Sexual Battery Charges

Post: Florida Defense: Sexual Battery Charges

  1. Talk to a Lawyer as Soon as Possible

The best advantage you could give your defense attorney if you’re facing sexual assault charges is to call your lawyer at the first sign of legal trouble. The sooner your lawyer gets to work on your side of the story, the better he can protect your rights. 

Rape cases tend to be messy and complicated for prosecutors. If an experienced and aggressive defense attorney can persuade a state’s attorney that they’ve got a very tough road ahead, they may be inclined to offer reduced charges. They may even decide to decline to prosecute, dropping the case altogether. In fact, about half the sexual assault defendants in Florida plea bargain to a lesser charge and about a third of the cases get thrown out. 

An experienced criminal defense attorney analyzes the case from a prosecutor’s point of view and attacks the weakest elements, leveraging for either dismissal or the best possible deal in a plea bargain. If a sexual battery case goes to trial, you know the state attorney feels confident about getting a conviction. That’s when you’d better have a lawyer who knows how to tackle a prosecutor’s case.

  1. Acquitted of All Charges

“There was sufficient doubt on every charge,” the juror said after acquitting a college student of sexual assault charges. The young man faced decades in prison after a booze-fueled campus encounter with another student who reported the incident to the school’s sexual assault support center the next day. The support center staff called the police. The man was arrested and charged with sexual assault in the first, second, third, and fourth degrees. 

The trial – and speedy acquittal – came after more than two years of investigations, hearings, depositions, and court filings. The juror’s comment about “sufficient doubt” goes right to the heart of how criminal trials are decided in this country. The burden of proof is on the state. A prosecutor must be able to prove the charges beyond a reasonable doubt, while the job of the defense is to raise as many doubts as possible.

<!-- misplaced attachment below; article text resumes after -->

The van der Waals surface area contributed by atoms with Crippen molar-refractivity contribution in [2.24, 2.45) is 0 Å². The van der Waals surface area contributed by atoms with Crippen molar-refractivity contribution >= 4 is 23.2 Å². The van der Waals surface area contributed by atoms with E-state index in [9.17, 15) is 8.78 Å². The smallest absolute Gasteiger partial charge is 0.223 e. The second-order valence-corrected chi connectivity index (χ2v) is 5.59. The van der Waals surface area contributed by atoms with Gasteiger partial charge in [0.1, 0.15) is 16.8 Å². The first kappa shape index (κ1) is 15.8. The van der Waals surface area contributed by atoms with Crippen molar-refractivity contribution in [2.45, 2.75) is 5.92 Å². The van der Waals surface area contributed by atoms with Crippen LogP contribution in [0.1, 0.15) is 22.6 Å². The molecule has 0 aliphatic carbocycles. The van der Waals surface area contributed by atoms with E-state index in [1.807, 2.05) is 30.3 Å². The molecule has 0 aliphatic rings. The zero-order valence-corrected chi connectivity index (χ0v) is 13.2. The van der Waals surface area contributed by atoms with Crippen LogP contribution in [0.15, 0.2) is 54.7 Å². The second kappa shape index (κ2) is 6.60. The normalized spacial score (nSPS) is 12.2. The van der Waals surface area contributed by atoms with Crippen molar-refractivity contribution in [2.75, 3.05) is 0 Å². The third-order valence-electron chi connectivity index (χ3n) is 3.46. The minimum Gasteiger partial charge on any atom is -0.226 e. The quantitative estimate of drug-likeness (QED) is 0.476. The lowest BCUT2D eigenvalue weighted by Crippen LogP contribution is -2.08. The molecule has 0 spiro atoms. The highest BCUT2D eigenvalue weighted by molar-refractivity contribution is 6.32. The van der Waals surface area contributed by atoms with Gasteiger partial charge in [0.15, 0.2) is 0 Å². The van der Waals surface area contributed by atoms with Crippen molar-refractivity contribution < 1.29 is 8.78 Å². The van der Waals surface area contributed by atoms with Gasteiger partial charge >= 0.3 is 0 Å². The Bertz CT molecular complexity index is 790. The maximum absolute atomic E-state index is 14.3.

While “he said, she said” conjures up the discouraging odds that sexual assault victims seem to face when trying to get justice, that’s really just the starting point. “A sex-crimes prosecutor’s very job is to go beyond the parties’ contradictory statements to find evidence suggesting whether ‘he’ or ‘she’ is telling the truth,” former Assistant U.S. Attorney Allison Leotta told TIME magazine. “So-called ‘he said, she said’ cases can almost always reveal much more — if they are properly investigated.”

  1. Pre-Trial Investigation

One of the reasons that “he said, she said” is an outdated assessment is that in moving through the modern world of surveillance and social media, people leave a lot of tracks. There’s almost always a way to trace your movements and capture your messages and phone calls.

In the case of the college student, the prosecution portrayed the encounter as a rape, while the defense told a story of consensual sex. But defense investigators discovered exculpatory text messages, phone records, and video footage. 

For example, in his closing argument, the lead defense attorney reminded jurors that “within a few hours after the alleged assault, the complainant texted the alleged perpetrator ‘LOL’ (laugh out loud.)” The defense also showed the jury security camera footage of the couple walking amicably together across campus. Combined with seeming contradictions in the accuser’s testimony, the defense introduced enough uncertainty to the prosecution’s version of events for jurors to give the defendant the benefit of the doubt.

An attorney conducting an aggressive defense against rape charges investigates every aspect of the case and explores every possible avenue of defense. Situations in which prosecutors may be persuaded to not file charges – or to offer reduced charges – include an unreliable accuser or witnesses, cases of mistaken identity, and contentions that the accuser consented and the encounter was voluntary.

The key is to consult with a criminal defense attorney as soon as possible. With an aggressive defense attorney experienced handling sexual battery cases, it may be possible, under certain circumstances, to avoid charges altogether. If charges have already been brought, an attorney may be able to get the charges reduced to something less drastic. And if your case does go to trial, the best chance for acquittal is when you’ve got a defense lawyer determined to protect your rights.

Criminal defense attorney The Rivas Law Firm